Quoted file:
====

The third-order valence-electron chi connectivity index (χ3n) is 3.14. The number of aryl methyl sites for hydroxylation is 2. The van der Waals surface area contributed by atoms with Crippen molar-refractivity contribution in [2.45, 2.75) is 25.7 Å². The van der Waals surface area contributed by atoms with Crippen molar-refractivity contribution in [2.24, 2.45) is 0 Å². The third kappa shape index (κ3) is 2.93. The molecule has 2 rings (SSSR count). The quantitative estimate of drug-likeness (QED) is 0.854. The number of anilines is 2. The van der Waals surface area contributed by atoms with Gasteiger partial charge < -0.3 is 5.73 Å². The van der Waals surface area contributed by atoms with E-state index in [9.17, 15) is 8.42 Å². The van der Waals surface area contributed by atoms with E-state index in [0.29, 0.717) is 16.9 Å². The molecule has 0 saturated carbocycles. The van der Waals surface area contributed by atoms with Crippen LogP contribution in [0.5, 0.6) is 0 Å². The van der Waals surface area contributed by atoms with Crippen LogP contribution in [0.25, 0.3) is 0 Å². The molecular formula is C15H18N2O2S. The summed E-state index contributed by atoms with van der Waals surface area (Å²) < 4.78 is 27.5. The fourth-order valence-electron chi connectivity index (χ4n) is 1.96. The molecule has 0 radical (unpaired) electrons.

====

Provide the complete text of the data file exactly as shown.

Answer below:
The third-order valence-electron chi connectivity index (χ3n) is 3.14. The number of aryl methyl sites for hydroxylation is 2. The van der Waals surface area contributed by atoms with Crippen molar-refractivity contribution in [2.45, 2.75) is 25.7 Å². The van der Waals surface area contributed by atoms with Crippen molar-refractivity contribution in [2.24, 2.45) is 0 Å². The third kappa shape index (κ3) is 2.93. The molecule has 2 rings (SSSR count). The quantitative estimate of drug-likeness (QED) is 0.854. The number of anilines is 2. The van der Waals surface area contributed by atoms with Gasteiger partial charge < -0.3 is 5.73 Å². The van der Waals surface area contributed by atoms with E-state index in [9.17, 15) is 8.42 Å². The van der Waals surface area contributed by atoms with E-state index in [0.29, 0.717) is 16.9 Å². The molecule has 0 saturated carbocycles. The van der Waals surface area contributed by atoms with Crippen LogP contribution in [0.5, 0.6) is 0 Å². The van der Waals surface area contributed by atoms with Crippen LogP contribution in [0.25, 0.3) is 0 Å². The molecular formula is C15H18N2O2S. The summed E-state index contributed by atoms with van der Waals surface area (Å²) < 4.78 is 27.5. The fourth-order valence-electron chi connectivity index (χ4n) is 1.96. The molecule has 0 radical (unpaired) electrons.